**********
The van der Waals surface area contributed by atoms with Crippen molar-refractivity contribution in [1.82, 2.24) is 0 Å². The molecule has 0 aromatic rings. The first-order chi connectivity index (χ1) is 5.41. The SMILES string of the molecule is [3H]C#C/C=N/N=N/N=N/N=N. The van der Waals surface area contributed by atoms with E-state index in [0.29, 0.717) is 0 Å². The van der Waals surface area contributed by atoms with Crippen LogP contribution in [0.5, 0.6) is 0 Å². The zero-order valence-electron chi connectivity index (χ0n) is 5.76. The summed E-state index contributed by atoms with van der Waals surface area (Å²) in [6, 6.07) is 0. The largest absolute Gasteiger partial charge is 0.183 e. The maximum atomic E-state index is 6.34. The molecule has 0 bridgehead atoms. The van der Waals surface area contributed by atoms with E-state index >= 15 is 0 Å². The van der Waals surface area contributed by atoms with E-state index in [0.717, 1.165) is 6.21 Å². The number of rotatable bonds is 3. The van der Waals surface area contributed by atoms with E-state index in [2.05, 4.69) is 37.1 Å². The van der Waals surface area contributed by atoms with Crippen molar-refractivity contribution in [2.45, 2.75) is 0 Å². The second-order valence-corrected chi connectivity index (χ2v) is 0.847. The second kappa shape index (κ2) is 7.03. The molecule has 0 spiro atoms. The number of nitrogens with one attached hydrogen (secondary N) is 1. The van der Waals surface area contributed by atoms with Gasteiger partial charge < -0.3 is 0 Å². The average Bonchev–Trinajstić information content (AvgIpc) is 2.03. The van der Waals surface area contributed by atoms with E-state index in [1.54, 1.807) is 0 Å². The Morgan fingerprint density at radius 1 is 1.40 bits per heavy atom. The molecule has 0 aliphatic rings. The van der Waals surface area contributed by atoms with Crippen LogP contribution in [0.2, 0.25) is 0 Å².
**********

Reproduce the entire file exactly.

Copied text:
The van der Waals surface area contributed by atoms with Crippen molar-refractivity contribution in [1.82, 2.24) is 0 Å². The molecule has 0 aromatic rings. The first-order chi connectivity index (χ1) is 5.41. The SMILES string of the molecule is [3H]C#C/C=N/N=N/N=N/N=N. The van der Waals surface area contributed by atoms with E-state index in [0.29, 0.717) is 0 Å². The van der Waals surface area contributed by atoms with Crippen LogP contribution in [0.5, 0.6) is 0 Å². The zero-order valence-electron chi connectivity index (χ0n) is 5.76. The summed E-state index contributed by atoms with van der Waals surface area (Å²) in [6, 6.07) is 0. The largest absolute Gasteiger partial charge is 0.183 e. The maximum atomic E-state index is 6.34. The molecule has 0 bridgehead atoms. The van der Waals surface area contributed by atoms with E-state index >= 15 is 0 Å². The van der Waals surface area contributed by atoms with E-state index in [0.717, 1.165) is 6.21 Å². The number of rotatable bonds is 3. The van der Waals surface area contributed by atoms with E-state index in [2.05, 4.69) is 37.1 Å². The van der Waals surface area contributed by atoms with Crippen molar-refractivity contribution in [2.45, 2.75) is 0 Å². The second-order valence-corrected chi connectivity index (χ2v) is 0.847. The second kappa shape index (κ2) is 7.03. The molecule has 0 spiro atoms. The number of nitrogens with one attached hydrogen (secondary N) is 1. The van der Waals surface area contributed by atoms with Gasteiger partial charge < -0.3 is 0 Å². The average Bonchev–Trinajstić information content (AvgIpc) is 2.03. The van der Waals surface area contributed by atoms with E-state index in [1.54, 1.807) is 0 Å². The Morgan fingerprint density at radius 1 is 1.40 bits per heavy atom. The molecule has 0 aliphatic rings. The van der Waals surface area contributed by atoms with Crippen LogP contribution in [0.2, 0.25) is 0 Å².